Study finds people in tropics die younger

PUBLISHED : Tuesday, 20 November, 2012, 12:00am
UPDATED : Tuesday, 20 November, 2012, 4:18am

People living in tropical areas are likely to die more than seven years younger than those in other regions, the first findings of a global research project show.

The State of the Tropics study, run by 13 institutions across 12 countries, reported that people living in the world's tropical zones in 2010 had an average life expectancy of 64.4 years.

This was 7.7 years less than those living in non-tropical areas, according to the broad-ranging research project, which was initiated by Australia's James Cook University.

Overall mortality in the region was affected by disease, conflict, poverty and food insecurity, the study said. Investment in social services, such as health and education, as well as access to water, sanitation and medical technology, were also important factors.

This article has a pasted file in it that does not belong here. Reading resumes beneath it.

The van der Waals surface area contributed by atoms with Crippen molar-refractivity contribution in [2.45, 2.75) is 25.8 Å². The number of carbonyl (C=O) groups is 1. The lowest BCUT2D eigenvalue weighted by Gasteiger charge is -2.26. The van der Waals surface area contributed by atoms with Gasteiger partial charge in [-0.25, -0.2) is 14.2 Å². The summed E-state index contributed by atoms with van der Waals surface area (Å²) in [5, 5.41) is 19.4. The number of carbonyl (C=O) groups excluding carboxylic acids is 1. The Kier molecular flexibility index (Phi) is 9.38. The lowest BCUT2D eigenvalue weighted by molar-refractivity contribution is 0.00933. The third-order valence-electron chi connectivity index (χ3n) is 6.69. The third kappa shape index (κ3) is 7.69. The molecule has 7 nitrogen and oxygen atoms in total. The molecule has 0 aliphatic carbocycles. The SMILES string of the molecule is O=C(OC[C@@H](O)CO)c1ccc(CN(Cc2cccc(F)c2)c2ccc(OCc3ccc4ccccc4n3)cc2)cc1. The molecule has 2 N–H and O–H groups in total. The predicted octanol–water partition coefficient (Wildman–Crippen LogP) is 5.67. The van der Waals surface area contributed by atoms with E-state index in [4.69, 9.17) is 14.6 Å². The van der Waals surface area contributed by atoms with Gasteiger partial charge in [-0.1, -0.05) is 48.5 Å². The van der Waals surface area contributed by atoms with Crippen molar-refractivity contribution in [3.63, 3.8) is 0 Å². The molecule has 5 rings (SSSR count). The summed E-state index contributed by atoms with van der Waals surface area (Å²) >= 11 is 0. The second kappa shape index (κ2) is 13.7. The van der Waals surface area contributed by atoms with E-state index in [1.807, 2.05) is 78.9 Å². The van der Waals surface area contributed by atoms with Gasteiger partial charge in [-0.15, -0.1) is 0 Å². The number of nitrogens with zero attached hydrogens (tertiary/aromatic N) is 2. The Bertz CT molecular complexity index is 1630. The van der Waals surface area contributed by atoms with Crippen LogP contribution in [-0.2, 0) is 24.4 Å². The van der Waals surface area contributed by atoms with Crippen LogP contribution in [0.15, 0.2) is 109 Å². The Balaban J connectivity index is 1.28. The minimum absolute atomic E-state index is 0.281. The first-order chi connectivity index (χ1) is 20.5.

According to the report, central and southern Africa had the worst adult mortality rates, with 377 in every 1,000 people who lived to 15 years old dying before they reached 60.

That compared with an average of 240 in every 1,000 across the tropics and 154 in every 1,000 for the rest of the world.

Australia has the largest tropical area among developed nations. University vice-chancellor Sandra Harding said a person in the north typically died 2-1/2 years earlier than one in the cooler south.

The study estimates that all continents except Europe and Antarctica are partly in the tropics and 144 nations or territories are either "fully or partly in the tropical region".

By 2050 about half the world is expected to live in the tropics, a vast area encompassing swathes of Australia, South and Southeast Asia, Africa and the Middle East, Central and South America, the Caribbean and Oceania.

The report found that life expectancy in the tropics had increased in the past six decades, with people living 22.8 years longer than in 1950.

Southeast Asia saw the biggest improvements in life expectancy in the 60 years to 2010, adding 26.7 years to the average life span, compared with a global average increase of 20.2 years in the same period.

Infant mortality in the tropical areas also decreased, from 161 deaths per 1,000 live births in 1950 to 58 per 1,000 in 2010, though this was still much higher than the 33 per 1,000 rate in the rest of the world.